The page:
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Richmond Ironclads at Trent's Reach

Digital-Age Views of the Civil War

Civil War-era cameras created negatives of huge dimensions, far superior to typical photo prints, then and now. The Library of Congress has scanned about 7,000 of these negatives as high-resolution files and posted them online. By exploring the images through digital enhancements, even the most familiar photographs can reveal new details, as shown below and through the slides that follow.
Historic Image and detail 
Library of Congress photo: LC-DIG-cwpb-02871.  Right: Enlarged section of the photo shows a likely fragment of an ironclad.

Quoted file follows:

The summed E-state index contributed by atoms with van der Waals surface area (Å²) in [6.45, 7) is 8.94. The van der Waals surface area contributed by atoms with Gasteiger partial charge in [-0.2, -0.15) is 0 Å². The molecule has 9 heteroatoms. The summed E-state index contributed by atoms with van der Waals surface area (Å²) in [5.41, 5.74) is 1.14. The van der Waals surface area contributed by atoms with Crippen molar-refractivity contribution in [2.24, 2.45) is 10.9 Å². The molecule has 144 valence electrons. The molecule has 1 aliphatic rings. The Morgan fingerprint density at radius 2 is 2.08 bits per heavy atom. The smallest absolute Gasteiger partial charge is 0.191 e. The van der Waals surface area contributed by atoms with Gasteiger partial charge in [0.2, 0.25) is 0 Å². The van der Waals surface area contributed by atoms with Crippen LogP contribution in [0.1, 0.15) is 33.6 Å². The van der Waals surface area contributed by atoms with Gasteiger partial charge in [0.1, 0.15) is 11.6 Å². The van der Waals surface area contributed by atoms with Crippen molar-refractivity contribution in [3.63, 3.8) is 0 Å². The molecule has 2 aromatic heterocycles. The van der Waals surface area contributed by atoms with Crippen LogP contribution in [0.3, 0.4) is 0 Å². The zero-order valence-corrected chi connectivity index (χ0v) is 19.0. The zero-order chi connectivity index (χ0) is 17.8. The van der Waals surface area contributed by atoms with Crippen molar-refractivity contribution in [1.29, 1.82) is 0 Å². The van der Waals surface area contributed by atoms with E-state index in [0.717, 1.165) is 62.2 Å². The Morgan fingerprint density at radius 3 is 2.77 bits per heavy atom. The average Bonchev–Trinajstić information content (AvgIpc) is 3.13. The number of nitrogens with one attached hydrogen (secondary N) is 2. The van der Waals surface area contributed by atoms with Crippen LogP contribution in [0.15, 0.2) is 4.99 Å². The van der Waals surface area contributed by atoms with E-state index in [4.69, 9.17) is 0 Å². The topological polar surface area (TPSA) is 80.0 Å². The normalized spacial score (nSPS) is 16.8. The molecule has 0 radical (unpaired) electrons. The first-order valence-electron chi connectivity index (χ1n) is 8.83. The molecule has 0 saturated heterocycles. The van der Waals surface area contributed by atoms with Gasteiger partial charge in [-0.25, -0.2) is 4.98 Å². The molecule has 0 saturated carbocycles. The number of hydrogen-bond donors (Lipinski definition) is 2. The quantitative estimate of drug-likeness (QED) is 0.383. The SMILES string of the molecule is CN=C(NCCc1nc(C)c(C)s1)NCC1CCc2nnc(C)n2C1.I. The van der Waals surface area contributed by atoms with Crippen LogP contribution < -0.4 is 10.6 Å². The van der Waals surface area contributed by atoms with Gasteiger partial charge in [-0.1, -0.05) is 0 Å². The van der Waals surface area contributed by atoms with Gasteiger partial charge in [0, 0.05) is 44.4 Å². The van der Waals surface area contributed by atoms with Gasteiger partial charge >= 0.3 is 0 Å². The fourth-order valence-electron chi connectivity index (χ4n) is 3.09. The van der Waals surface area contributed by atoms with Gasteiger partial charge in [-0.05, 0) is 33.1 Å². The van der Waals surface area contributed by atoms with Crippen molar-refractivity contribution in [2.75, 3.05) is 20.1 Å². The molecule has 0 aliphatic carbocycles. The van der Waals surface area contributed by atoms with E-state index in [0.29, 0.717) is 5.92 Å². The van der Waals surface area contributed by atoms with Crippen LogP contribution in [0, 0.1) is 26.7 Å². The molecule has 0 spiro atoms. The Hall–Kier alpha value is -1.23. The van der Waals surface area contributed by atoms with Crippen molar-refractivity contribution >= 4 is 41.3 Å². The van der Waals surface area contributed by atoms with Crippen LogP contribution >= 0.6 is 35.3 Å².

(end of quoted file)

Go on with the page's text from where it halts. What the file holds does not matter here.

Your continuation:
Drewry’s Bluff: A Graveyard of the Confederate Navy’s James River Squadron, 1865.
The left image is an oft-seen view. Enlarging its high-resolution file reveals that left of the three trees the dark blob on the James River's distant shore is a shattered wooden mass sheathed with long plates. Two wrecked ironclads lie submerged in front of it, so it is probably evidence of their destructionand is likely a hull fragment blown from the armored belt along the ironclad's waterline. This chunk almost certainly doubles the photographic record of the three James River ironclads: the Richmond, Fredericksburg, and Virginia II. Prior to this discovery, the only other known photos of the Confederate warships were images of the Virginia II's smokestack.
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